From Major Benjamin Tallmadge
Bedford [N.Y.] Novr 29th 1778
I have just recd a letter from C—— which I have the honour to enclose & forward pr Dragoon.1 I can further assure your Excellency that a Copy of your late instructions has been duly recd by him, an answer to which may be expected by the 6th ensuing.2
My Anxiety for C——’s feelings in his present situation indu[c]es me once more to remind your Excellency of the necessity of having your further directions how to carry on the Correspondence in future. If I am not much mistaken your Excellency was pleased to promise some instructions before we should leave this post. I am doubly uneasy on this head, least the matter may have escaped your attention, inasmuch as we hourly expect a movemt Colo. Sheldon having recd orders for this purpose. When the Corps moves I shall move on with the Regt tho’ I hope & anxiously expect the return of the Bearer, before we reach Fairfd, that I may arrange matters at that place agreeable to your Excellency’s mind.
It may not be amiss to observe, in addition to C——’s Letter, that the Gentleman mentioned by him to have lately arrived from England, is one Doctr Nicoll, a Gentleman of my Acquaintance, on the Veracity of whose Report, I have been persuaded I might safely depend.3
Your Excellency will perceive, by the enclosed that C—— has drawn for 26 or 27 Guineas. In addition to this he has forwarded an Order for the payment of sd Money to his Friend. If your Excellency should see fit to transmit any money, it may be safely intrusted to the Bearer, on whose Integrity I could depend, in matters of much greater importance. With the most profound respect, I am, your most obedt hble Servt
ALS, DLC:GW; AdfS, NjP: Papers of Benjamin Tallmadge and Family. The letter was carried “pr Corpl Hubbard.”
1. The enclosed letter of 23 Nov. from Samuel Culper to Tallmadge reads: “The inclosed will explain to you a meeting of the Inhabitants, At which I was Present, and with Satisfaction beheld their dejected Countenances, The Commissoners Sales this day in the Roebuck, it is Sd Lord Cornwallace is a going with them, The Second Division under Brig. Gel Cambell that have laid Some time at Sandy Hook, on the Account D. Estang Sailing consisting of about Three Thousand Troops, are to Sail this day, Two Ships with Troops drove to Sea in a violent gale of Wind from the Northward about the 10 Inst. and have not bene heard of Since, A Friget Sent yesterday, with all expedition to Rode Island Said for Transports, The Bedford in the Harbour lost her fore and Missen Mast, is to go home under Jurey Masts with expedition, She was one of four in A. Byrons fleet, that was Missing after the gale of Wind the begining of the Month. With her Came in the Richmond Friget dismasted. The Cannon and Feild Pieces, Are removed from the Common, to Fort George, Some of the Cannon on that Fort, and the Batrey near it are Put as Ballace on board Several Transports, on the 19 Intt. Some Capital Merchants were very buisy the day and night following in packing and Puting their goods on Board Ships, The whole of the Kings Troops on York Island includeing out Posts, Doth not exceed Three Thousand five Hundred men, And not much to be feard from the Inhabitants The Whole City Seazed with a Panik and a general dissatisfaction Taken Place, I am firmely of Opinion that a Sudden Attack of Ten Thousand men Would take the City and Put an end to the War and Save the Stores and L. Island from devastation all the best of their Troops are on L. Island, There is about 300 most of Them Hessians at B. ferry 350 N. Town British, 1500 do Jamacia, 800 Yaugers flushing, 200 Jerico Most of them dragons, 400 foot 70 dragons Oyster bay 150 Loyds Neck N. Leveys 400 Hempteed Dragons, Striping Barnes and out Houses, for Board to build Huts for Winter, 40 Waggons 100 Troops this day at Smith Town Collecting Cattele Sheep Boards &c. They make no distinction betricxt Whig & Tory, Abuse all to a great degree, and no redress Can be obtaind, C. D. Estangs dispaches for France are Taken and Brought to Town but are Cypers Prepared So they Cannot be found out, I will Note to you that much Provision is brought to Town from the Jerseys Privately flour beef &c. I Saw a Gentleman of my acquaintance lately from England where he hath bene three years he Saith Independan[c]e will Certainly be granted this Session of Parliment, my bussiness is expensive, So dangerous Traviling that I am Oblidged to give my assistants high Wages but am as Spairing as Possible. I have Drawn on you for fifty Pounds in Specie york Money which Pleas accept, I Should be glad to have given you a better account but it Cannot be obtaind their Mænuvers are So Strange that Causes every one to admire” (DLC:GW).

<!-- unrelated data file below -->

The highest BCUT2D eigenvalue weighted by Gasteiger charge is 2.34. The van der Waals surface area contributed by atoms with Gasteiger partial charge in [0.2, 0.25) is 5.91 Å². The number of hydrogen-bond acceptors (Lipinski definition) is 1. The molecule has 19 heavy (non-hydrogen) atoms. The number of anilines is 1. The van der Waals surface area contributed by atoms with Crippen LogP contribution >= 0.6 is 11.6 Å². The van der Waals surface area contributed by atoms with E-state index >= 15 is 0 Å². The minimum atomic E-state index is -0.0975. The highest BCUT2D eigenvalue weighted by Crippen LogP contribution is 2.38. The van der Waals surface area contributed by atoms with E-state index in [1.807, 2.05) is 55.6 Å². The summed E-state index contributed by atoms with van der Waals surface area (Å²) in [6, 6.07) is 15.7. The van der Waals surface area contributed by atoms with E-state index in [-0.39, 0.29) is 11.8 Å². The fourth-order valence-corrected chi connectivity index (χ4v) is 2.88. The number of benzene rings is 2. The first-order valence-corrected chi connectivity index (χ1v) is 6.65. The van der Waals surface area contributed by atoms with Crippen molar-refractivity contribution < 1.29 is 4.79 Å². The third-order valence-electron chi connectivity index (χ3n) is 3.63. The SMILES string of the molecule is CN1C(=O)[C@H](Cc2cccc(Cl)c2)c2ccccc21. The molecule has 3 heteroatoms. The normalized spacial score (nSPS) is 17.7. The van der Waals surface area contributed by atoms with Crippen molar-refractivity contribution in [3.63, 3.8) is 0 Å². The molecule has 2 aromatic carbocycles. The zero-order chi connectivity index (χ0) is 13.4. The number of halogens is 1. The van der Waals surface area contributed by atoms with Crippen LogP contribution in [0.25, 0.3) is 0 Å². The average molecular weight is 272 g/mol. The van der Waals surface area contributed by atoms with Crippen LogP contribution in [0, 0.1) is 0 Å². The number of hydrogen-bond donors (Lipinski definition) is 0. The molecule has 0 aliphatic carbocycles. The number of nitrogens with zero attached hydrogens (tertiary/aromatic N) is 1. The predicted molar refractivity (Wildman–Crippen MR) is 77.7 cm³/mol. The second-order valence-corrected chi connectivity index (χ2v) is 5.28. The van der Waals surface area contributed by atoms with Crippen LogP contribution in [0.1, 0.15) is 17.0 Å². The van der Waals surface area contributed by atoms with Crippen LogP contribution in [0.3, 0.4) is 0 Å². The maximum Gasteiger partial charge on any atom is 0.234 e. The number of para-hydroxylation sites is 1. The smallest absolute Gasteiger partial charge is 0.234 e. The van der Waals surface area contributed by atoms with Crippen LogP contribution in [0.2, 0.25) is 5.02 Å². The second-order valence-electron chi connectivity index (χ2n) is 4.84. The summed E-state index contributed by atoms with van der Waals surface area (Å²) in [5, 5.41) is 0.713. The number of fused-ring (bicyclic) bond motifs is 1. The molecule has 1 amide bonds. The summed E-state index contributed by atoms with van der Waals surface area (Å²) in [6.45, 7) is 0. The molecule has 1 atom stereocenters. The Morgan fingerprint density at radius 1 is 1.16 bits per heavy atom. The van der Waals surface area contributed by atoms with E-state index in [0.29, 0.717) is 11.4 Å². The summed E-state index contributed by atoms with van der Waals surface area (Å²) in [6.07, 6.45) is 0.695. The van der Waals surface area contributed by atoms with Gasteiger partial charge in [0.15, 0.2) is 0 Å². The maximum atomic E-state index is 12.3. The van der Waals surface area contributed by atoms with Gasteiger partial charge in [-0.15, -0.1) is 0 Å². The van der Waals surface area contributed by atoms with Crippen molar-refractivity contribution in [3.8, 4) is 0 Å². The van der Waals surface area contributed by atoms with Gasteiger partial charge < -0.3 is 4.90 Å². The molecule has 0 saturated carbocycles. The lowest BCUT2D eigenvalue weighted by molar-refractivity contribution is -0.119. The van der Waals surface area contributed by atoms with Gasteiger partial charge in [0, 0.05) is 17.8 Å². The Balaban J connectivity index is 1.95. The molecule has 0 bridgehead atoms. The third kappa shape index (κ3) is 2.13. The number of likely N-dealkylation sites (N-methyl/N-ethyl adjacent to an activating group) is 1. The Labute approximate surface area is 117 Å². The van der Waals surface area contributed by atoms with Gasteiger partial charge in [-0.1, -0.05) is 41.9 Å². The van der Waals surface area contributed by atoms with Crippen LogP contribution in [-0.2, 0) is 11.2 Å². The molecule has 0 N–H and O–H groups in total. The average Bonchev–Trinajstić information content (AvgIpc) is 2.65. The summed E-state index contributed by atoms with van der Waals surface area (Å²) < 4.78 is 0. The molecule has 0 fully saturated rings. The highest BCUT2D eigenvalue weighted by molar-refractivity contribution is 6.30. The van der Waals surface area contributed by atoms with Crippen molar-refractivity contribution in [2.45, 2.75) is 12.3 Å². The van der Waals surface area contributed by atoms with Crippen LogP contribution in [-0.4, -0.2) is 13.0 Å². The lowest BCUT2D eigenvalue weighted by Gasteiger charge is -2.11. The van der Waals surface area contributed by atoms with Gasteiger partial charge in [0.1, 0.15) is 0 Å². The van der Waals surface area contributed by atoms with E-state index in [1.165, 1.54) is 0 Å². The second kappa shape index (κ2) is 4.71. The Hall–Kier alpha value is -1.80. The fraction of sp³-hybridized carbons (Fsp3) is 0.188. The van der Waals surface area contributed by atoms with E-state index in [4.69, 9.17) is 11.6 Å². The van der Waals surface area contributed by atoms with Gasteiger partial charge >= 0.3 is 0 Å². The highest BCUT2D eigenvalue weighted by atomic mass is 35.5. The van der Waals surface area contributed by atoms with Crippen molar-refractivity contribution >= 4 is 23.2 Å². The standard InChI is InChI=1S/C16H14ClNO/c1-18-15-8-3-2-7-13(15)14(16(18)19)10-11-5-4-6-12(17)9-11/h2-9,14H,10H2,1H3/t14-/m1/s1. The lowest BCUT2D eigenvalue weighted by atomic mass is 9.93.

The enclosure to which Culper refers is a print broadside dated 19 Nov.: “A MEETING of the Inhabitants having been called this Day by Permission of His Excellency the Commander in Chief, to address His Majesty’s Commissioners previous to the Departure of Lord CARLISLE and Mr. EDEN, and the Persons attending, being by no Means a Majority of the Inhabitants, owing to the Shortness of the Notice, and for Want of knowing that the Invitation was General. The Gentlemen met, being desirous of giving all the Inhabitants within the Lines an Opportunity of declaring their Sentiments, have adjourned the Meeting till this Evening, being Friday, at 5 o’Clock, at Hick’s Tavern when they request every Inhabitant, as well Refugees as Others, will give their Attendance” (DLC:GW).
3. Dr. Samuel Nicoll (1754–1796) received his M.B. from King’s College (later Columbia College), N.Y., in 1774, and his M.D. from the University of Edinburgh in 1776; he also studied medicine in Paris. He was professor of medical chemistry at Columbia College 1792–94.